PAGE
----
|aviation week and space technology
Predator C Avenger Makes First Flights
Apr 19, 2009
By David A. Fulghum and Bill Sweetman
A new, reduced-signature, unmanned aircraft - the long-rumored, 20-hr.-endurance, pure-jet Predator C Avenger - has emerged from General Atomics Aeronautical Systems' workshops after a 3½-year gestation period paced by massive growth in UAV production and the use of unmanned designs in combat.
The UAV's undeniably stealthed-up exterior offers several clues about how the aircraft could be employed.
A weapons bay allows internal carriage of 500-lb. bombs with GBU-38 JDAM tail kit and laser guidance. Given the aircraft's 41-ft. length (which will expand by at least 2 ft. in the second test aircraft), the weapons bay appears to be 10 ft. long.
The weapons bay doors can be removed to allow installation of a semi-submerged, wide-area surveillance pod, says Tom Cassidy, president, General Atomics Aeronautical Systems' Aircraft Systems Group. Cassidy has earned a unique reputation by using company funds to develop what he believes the military needs rather than chasing Pentagon requirements that shift with disheartening regularity to produce cost increases and production delays. The result is a family of Gnat and Predator designs that are used by all the services and intelligence agencies.
The Predator C, like the B-variants, is designed to carry about 3,000 lb. of weapons and sensors. In a non-stealthy environment, weapons could also be attached externally on the fuselage and wings. For an additional 2 hr. of flying time, fuel tanks can be installed in the weapons bay. Normal fuel storage is split 50/50 between the wings and fuselage.
The Avenger's electrical power is expected, at least initially, to be less than the 45 kva. available on Predator B variants. A long, featureless underside provides a low-distortion design for carriage of a wide-area surveillance sensor such as an all-weather, active electronically scanned array (AESA) radar. The wide-area surveillance system - to be provided by the Air Force - has yet to be defined. However, it would be carried by a specialized all-reconnaissance version of the Avenger. A Lynx SAR is likely carried in the lower part of the nose. Absent from the prototype is the EO/IR sensor turret used by the Predator family. A retractable installation may have been developed.
The vertically-oriented V-tail both deflects radar and shields the 4,800-lb. thrust Pratt & Whitney Canada's PW545B engine exhaust's infrared signature. Predator C has two all-flying tail surfaces with two servos each for flight-control redundancy. The humpbacked design of the engine compartment offers room enough for a serpentine exhaust that eliminates radar observation of the engine. Pratt & Whitney has been developing an S-shaped exhaust that offers protection from radar observation and cooling to reduce the IR signature. The engine is expected to provide an airspeed of at least 400 kt., but Cassidy says envelope expansion tests may produce speeds "considerably greater" than that. Its operational altitude is up to 60,000 ft.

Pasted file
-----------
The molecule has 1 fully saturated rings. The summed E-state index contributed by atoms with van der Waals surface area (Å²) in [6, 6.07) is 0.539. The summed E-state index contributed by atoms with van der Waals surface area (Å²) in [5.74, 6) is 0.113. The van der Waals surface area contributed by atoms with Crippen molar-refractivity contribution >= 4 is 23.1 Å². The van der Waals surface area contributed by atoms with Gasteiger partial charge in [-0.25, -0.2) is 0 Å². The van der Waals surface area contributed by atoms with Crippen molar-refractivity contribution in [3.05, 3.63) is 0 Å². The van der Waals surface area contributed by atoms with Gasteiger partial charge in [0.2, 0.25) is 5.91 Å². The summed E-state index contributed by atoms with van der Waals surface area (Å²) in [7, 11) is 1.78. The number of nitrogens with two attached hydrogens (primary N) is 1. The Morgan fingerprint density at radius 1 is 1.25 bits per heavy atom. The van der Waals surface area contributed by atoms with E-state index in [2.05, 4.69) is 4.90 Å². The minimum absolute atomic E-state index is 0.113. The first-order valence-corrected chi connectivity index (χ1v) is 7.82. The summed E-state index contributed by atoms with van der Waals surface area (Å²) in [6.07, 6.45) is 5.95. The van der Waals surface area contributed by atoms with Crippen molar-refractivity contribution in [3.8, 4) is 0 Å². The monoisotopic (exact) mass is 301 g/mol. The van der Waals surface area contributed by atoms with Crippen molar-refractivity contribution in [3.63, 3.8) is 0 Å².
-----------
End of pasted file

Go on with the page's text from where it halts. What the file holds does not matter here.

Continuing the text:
The Avenger's 17-deg. swept wing (66-ft. span) and tail edges are all parallel in plan view with one or the other leading edges. It is the same shaping discipline used on classic stealth designs like the B-22 and B-2. The cranked trailing edge provides the aerodynamic and structural benefits of a tapered wing and helps shield the engine inlet from radar. Canted upper and power body sides meet at a sharp chine line, continuous from nose to tail, thereby avoiding the radar cross-section hot spot caused by a curved side.
The thickness and curvature of the inboard wing are noteworthy, pointing to an effort to achieve laminar flow over as much of the wing as possible. The prototype carries tufts over the left wing/body junction that allow engineers to visualize airflow in that area.
General Atomics Aeronautical's parent company includes a division that produces materials for controlling radar, optical and infrared signatures. Adjacent to the company's Rancho Bernardo, Calif., facility are the world's largest indoor radar cross section testing ranges. Likely challenges would have included building a "bandpass" radome for the satcom antenna above the nose. It must be transparent at the Ku-band used by most airborne satcoms, but opaque at lower frequencies used by fighter and missile radars. Again, that capability mimics the F-22 and F-35.
The aircraft was designed so the wings can be folded for storage in hangars or aircraft carrier operations if a naval customer is found. Cassidy, a retired admiral, has talked about a possible Navy role for Predator C since 2002. The Navy was interested in the Predator B's capabilities, but didn't want to introduce any new propeller-driven aircraft onto carrier decks. The UAV also comes with a tailhook, suggesting that carrier-related trials are planned. The inner section of the cranked wing i